For all his interest in highfalutin arty-farty conceptualism, Emilio de la Morena is not an intellectual designer. And thank God for that. Take his S/S 2011 collection, packed with references to the slashed canvasses of Lucio Fontana and oppositions of day and night (apparently). Sounds like a recipe for some walking, talking installation piece? Wrong - de la Morena boiled it down to slashes and perforated eyelet details on little evening gowns, firmly gripping the thighs with canvas-like panels of fabric fluttering prettily at the hips. But that's not to denigrate this efforts: it takes some skills with shears and thread to attach panes of cloth to thighs and buttocks and not make a woman look like she's tugging a barge. De la Morena has a sure eye for a flattering fold and neat tailoring trick, and that shows in his roster of supporters: The City star Olivia Palermo wouldn't know a Fontana if you threw one at her, but she'll no doubt be sporting de la Morena's reinterpretations.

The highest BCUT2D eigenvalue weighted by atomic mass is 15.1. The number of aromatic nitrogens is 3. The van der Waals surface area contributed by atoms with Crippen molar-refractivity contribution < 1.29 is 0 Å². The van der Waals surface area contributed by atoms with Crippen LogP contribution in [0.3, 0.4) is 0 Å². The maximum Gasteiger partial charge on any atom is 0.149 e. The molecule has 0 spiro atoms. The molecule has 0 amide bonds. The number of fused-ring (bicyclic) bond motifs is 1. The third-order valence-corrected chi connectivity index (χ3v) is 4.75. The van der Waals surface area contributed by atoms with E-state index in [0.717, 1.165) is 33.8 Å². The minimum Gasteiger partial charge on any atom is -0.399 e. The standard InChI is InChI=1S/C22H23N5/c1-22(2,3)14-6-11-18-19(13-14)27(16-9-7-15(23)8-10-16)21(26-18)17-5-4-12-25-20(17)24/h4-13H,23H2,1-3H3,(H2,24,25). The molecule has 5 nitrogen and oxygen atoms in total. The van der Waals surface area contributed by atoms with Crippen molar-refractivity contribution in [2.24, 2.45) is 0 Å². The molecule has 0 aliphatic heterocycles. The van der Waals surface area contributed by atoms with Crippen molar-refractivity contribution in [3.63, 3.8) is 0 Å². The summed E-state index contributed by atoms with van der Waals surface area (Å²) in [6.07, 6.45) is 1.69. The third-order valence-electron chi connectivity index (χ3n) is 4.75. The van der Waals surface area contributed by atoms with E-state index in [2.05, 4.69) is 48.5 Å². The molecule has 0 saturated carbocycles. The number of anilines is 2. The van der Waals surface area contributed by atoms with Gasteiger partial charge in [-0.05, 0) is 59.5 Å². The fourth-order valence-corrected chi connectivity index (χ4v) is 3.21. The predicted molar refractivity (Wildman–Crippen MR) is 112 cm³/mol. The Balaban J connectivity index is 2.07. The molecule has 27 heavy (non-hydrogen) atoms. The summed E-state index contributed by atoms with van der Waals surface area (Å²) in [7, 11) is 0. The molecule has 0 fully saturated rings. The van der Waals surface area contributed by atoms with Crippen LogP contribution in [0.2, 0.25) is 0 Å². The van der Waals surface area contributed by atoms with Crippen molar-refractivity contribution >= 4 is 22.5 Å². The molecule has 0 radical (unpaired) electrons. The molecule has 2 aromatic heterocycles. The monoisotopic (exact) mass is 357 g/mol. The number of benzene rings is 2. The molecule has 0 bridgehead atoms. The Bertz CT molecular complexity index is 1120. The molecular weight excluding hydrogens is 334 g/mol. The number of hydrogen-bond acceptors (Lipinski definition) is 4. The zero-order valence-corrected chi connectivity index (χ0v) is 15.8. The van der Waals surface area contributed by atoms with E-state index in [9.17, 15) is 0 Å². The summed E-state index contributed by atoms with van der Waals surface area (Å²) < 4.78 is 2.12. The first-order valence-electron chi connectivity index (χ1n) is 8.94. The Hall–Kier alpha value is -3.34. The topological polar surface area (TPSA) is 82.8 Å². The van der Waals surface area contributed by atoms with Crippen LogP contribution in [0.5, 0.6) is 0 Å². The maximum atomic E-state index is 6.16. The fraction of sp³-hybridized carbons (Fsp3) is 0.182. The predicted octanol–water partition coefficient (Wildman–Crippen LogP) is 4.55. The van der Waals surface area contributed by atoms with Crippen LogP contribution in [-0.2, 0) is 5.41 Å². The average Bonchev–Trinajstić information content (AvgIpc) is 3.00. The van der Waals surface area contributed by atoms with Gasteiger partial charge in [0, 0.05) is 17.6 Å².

When it comes to those contemplations over day and night, de la Morena's approach was once again literal. This collection was willfully (perhaps woefully) focused around cocktail dressing. When skirts and jackets featured, it was merely as if de la Morena had spliced up his figure-hugging frocks into their component pieces, less separates, more separated. It made for a strong and neat catwalk statement in a marshmallow palette of sugary spearmint, coral and blue as tight as one of those very many little frocks - but did it really take us, or him, anywhere new? No. This felt like a coherent, cohesive and concise statement around his existing body-conscious signature eveningwear, a line drawn which will hopefully allow him to move on to pastures new next season. The most interesting exit this time was a buttery black leather skirt and icy mint back-buttoning blouse. It was restrained, it was sexy, and it would work before 6pm. That's where de la Morena should take us next time.